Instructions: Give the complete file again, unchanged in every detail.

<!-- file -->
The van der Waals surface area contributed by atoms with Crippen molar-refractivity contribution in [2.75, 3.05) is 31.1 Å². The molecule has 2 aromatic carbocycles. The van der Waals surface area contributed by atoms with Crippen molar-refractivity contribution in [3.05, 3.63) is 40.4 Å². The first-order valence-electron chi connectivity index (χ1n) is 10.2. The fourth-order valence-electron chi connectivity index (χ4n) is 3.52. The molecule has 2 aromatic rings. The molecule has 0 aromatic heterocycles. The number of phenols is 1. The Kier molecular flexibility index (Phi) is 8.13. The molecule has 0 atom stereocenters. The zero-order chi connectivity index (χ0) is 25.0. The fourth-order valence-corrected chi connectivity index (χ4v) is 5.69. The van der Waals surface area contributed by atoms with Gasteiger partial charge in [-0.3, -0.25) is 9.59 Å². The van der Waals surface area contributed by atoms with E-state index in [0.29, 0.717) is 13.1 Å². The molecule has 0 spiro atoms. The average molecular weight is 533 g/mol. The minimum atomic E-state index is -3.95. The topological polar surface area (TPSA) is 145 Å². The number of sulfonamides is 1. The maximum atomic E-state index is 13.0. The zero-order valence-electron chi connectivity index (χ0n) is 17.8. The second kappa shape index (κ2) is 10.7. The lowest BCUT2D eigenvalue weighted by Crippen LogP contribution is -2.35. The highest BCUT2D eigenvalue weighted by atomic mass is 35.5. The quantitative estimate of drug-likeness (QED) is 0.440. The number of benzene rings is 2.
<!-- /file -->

The van der Waals surface area contributed by atoms with Crippen molar-refractivity contribution in [2.75, 3.05) is 31.1 Å². The molecule has 2 aromatic carbocycles. The van der Waals surface area contributed by atoms with Crippen molar-refractivity contribution in [3.05, 3.63) is 40.4 Å². The first-order valence-electron chi connectivity index (χ1n) is 10.2. The fourth-order valence-electron chi connectivity index (χ4n) is 3.52. The molecule has 2 aromatic rings. The molecule has 0 aromatic heterocycles. The number of phenols is 1. The Kier molecular flexibility index (Phi) is 8.13. The molecule has 0 atom stereocenters. The zero-order chi connectivity index (χ0) is 25.0. The fourth-order valence-corrected chi connectivity index (χ4v) is 5.69. The van der Waals surface area contributed by atoms with Gasteiger partial charge in [-0.3, -0.25) is 9.59 Å². The van der Waals surface area contributed by atoms with E-state index in [0.29, 0.717) is 13.1 Å². The molecule has 0 spiro atoms. The average molecular weight is 533 g/mol. The minimum atomic E-state index is -3.95. The topological polar surface area (TPSA) is 145 Å². The number of sulfonamides is 1. The maximum atomic E-state index is 13.0. The zero-order valence-electron chi connectivity index (χ0n) is 17.8. The second kappa shape index (κ2) is 10.7. The lowest BCUT2D eigenvalue weighted by Crippen LogP contribution is -2.35. The highest BCUT2D eigenvalue weighted by atomic mass is 35.5. The quantitative estimate of drug-likeness (QED) is 0.440. The number of benzene rings is 2.